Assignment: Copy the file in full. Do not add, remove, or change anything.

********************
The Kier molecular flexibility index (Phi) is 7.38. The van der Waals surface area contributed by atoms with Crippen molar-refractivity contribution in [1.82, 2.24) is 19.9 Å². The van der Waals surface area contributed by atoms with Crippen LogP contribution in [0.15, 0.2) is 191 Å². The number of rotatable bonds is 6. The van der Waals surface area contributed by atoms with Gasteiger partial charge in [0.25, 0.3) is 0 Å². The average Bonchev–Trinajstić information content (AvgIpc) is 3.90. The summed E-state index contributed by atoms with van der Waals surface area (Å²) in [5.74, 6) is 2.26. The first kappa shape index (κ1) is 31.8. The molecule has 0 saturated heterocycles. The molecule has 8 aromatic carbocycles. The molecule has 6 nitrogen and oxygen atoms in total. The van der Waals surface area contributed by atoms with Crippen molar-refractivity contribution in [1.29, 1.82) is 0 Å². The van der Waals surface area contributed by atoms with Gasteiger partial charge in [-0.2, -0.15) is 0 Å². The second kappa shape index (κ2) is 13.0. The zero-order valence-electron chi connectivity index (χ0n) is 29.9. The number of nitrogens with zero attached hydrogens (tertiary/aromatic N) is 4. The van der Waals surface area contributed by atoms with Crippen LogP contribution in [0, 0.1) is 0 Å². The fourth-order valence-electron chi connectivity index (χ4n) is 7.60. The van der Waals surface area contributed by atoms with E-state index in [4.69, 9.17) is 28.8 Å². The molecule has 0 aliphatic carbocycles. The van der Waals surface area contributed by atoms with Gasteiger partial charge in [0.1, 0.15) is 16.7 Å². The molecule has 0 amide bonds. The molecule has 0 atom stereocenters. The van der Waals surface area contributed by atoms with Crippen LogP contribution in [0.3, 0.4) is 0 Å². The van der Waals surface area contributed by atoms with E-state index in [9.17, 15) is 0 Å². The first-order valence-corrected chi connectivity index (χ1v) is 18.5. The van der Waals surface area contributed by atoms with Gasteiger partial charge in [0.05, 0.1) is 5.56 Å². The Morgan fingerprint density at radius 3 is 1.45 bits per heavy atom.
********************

The Kier molecular flexibility index (Phi) is 7.38. The van der Waals surface area contributed by atoms with Crippen molar-refractivity contribution in [1.82, 2.24) is 19.9 Å². The van der Waals surface area contributed by atoms with Crippen LogP contribution in [0.15, 0.2) is 191 Å². The number of rotatable bonds is 6. The van der Waals surface area contributed by atoms with Gasteiger partial charge in [0.25, 0.3) is 0 Å². The average Bonchev–Trinajstić information content (AvgIpc) is 3.90. The summed E-state index contributed by atoms with van der Waals surface area (Å²) in [5.74, 6) is 2.26. The first kappa shape index (κ1) is 31.8. The molecule has 0 saturated heterocycles. The molecule has 8 aromatic carbocycles. The molecule has 6 nitrogen and oxygen atoms in total. The van der Waals surface area contributed by atoms with Crippen molar-refractivity contribution in [1.29, 1.82) is 0 Å². The van der Waals surface area contributed by atoms with Gasteiger partial charge in [-0.2, -0.15) is 0 Å². The second kappa shape index (κ2) is 13.0. The zero-order valence-electron chi connectivity index (χ0n) is 29.9. The number of nitrogens with zero attached hydrogens (tertiary/aromatic N) is 4. The van der Waals surface area contributed by atoms with Crippen LogP contribution in [0, 0.1) is 0 Å². The fourth-order valence-electron chi connectivity index (χ4n) is 7.60. The van der Waals surface area contributed by atoms with E-state index in [4.69, 9.17) is 28.8 Å². The molecule has 0 aliphatic carbocycles. The van der Waals surface area contributed by atoms with Gasteiger partial charge in [0.1, 0.15) is 16.7 Å². The molecule has 0 amide bonds. The molecule has 0 atom stereocenters. The van der Waals surface area contributed by atoms with Crippen LogP contribution in [0.3, 0.4) is 0 Å². The van der Waals surface area contributed by atoms with E-state index in [9.17, 15) is 0 Å². The first-order valence-corrected chi connectivity index (χ1v) is 18.5. The van der Waals surface area contributed by atoms with Gasteiger partial charge in [0.05, 0.1) is 5.56 Å². The Morgan fingerprint density at radius 3 is 1.45 bits per heavy atom.